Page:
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  • Can I have corneal and cataract surgery at the same time?


    I am 77 and have Fuchs’ dystrophy and also need cataract surgery. Can cataract surgery and corneal transplant (endothelium, for Fuchs’) be done at the same time? If so, what is the success rate, and should I even have these done at my age?


    When patients have both Fuchs' corneal dystrophy and cataracts, the ophthalmologist needs to find out which condition is most responsible for the patient's visual decline. In some cases, only one of the conditions may need to be addressed. If the visual decline is mainly due to the cataract, and cataract surgery can be done without causing the cornea to permanently swell, then cataract surgery alone is the preferred treatment option. If Fuchs' dystrophy is the major cause for the symptoms, sometimes a transplant alone is performed without touching the cataract.

    If your ophthalmologist believes that performing cataract surgery will cause the Fuchs' dystrophy to permanently swell, or if performing a corneal transplant will cause the cataract to become visually significant, he or she may opt to do a combined procedure (cataract surgery along with a partial or full thickness corneal transplant). My personal preference is not to do them at the same time, but instead to stage them one after the other. I often do the cataract surgery first to see if the cornea will recover prior to deciding if a transplant will be necessary. Unfortunately, this strategy calls for multiple trips to the operating room rather than getting it all done at the same time. Ophthalmologists have their own personal preference and you should discuss these issues with your doctor.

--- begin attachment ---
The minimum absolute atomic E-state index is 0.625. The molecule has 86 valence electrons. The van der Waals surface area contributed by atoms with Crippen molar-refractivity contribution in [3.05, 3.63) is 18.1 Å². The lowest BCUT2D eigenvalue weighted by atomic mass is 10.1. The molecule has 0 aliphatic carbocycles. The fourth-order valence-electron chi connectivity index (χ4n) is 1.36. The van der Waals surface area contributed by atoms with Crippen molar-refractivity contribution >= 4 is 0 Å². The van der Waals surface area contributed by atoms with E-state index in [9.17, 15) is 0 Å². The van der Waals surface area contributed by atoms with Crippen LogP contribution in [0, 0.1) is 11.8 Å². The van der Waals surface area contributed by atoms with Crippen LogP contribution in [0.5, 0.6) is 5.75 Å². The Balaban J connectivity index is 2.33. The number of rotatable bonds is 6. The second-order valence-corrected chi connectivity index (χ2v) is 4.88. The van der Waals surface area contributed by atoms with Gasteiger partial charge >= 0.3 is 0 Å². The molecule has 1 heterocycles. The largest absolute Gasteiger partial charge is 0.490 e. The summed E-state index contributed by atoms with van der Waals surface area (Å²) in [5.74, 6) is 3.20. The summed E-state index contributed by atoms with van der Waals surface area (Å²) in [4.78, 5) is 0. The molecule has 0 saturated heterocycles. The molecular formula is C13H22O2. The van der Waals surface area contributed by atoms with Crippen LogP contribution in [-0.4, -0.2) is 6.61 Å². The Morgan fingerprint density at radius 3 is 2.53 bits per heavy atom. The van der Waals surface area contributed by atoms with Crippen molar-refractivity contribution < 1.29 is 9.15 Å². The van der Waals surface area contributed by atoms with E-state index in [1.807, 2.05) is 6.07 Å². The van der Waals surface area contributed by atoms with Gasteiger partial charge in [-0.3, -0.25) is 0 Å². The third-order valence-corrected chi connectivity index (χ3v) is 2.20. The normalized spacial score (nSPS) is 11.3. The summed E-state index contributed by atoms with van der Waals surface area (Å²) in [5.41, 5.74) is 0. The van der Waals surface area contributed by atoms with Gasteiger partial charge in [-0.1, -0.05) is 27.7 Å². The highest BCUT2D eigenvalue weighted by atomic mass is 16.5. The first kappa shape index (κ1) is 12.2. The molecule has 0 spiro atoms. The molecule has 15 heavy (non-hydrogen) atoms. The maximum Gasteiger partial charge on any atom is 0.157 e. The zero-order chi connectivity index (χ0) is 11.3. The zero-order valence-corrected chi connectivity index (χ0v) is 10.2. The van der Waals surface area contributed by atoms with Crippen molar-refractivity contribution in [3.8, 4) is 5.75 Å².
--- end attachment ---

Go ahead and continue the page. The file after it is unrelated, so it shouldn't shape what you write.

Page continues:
Advanced age only plays a role when discussing the recovery time needed from a surgical procedure. Often in partial thickness transplants, it may take three months for the vision to recover. In full thickness transplants, it can be over a year. A patient may not want to go through that recovery period of having often poorer vision during that time if they are of an older age. Also, as patients age, other health problems arise that may prevent surgical clearance for anesthesia (pain management, which can include loss of sensation as well as unconsciousness).

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